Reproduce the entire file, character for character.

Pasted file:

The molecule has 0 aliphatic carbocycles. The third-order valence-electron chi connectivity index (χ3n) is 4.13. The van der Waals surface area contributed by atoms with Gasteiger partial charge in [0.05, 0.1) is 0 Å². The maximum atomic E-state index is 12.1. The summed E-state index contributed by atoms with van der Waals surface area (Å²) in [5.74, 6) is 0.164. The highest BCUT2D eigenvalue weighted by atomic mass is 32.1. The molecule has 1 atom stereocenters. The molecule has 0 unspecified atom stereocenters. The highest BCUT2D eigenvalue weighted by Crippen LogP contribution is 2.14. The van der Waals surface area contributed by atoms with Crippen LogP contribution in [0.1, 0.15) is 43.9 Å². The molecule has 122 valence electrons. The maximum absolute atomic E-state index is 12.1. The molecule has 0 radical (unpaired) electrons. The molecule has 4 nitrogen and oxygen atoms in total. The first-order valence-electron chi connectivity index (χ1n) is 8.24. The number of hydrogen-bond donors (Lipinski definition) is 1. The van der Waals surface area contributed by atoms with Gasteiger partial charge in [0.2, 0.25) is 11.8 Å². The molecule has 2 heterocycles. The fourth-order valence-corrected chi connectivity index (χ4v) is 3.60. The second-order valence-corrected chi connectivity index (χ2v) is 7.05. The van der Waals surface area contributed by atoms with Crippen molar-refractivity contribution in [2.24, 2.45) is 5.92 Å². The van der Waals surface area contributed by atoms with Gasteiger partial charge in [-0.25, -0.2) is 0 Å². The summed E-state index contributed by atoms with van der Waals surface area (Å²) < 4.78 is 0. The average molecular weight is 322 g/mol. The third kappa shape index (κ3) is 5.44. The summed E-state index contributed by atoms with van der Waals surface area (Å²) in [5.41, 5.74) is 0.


The molecule has 0 aliphatic carbocycles. The third-order valence-electron chi connectivity index (χ3n) is 4.13. The van der Waals surface area contributed by atoms with Gasteiger partial charge in [0.05, 0.1) is 0 Å². The maximum atomic E-state index is 12.1. The summed E-state index contributed by atoms with van der Waals surface area (Å²) in [5.74, 6) is 0.164. The highest BCUT2D eigenvalue weighted by atomic mass is 32.1. The molecule has 1 atom stereocenters. The molecule has 0 unspecified atom stereocenters. The highest BCUT2D eigenvalue weighted by Crippen LogP contribution is 2.14. The van der Waals surface area contributed by atoms with Crippen LogP contribution in [0.1, 0.15) is 43.9 Å². The molecule has 122 valence electrons. The maximum absolute atomic E-state index is 12.1. The molecule has 0 radical (unpaired) electrons. The molecule has 4 nitrogen and oxygen atoms in total. The first-order valence-electron chi connectivity index (χ1n) is 8.24. The number of hydrogen-bond donors (Lipinski definition) is 1. The van der Waals surface area contributed by atoms with Gasteiger partial charge in [0.2, 0.25) is 11.8 Å². The molecule has 2 heterocycles. The fourth-order valence-corrected chi connectivity index (χ4v) is 3.60. The second-order valence-corrected chi connectivity index (χ2v) is 7.05. The van der Waals surface area contributed by atoms with Crippen molar-refractivity contribution in [2.24, 2.45) is 5.92 Å². The van der Waals surface area contributed by atoms with Gasteiger partial charge in [-0.25, -0.2) is 0 Å². The summed E-state index contributed by atoms with van der Waals surface area (Å²) < 4.78 is 0. The average molecular weight is 322 g/mol. The third kappa shape index (κ3) is 5.44. The summed E-state index contributed by atoms with van der Waals surface area (Å²) in [5.41, 5.74) is 0.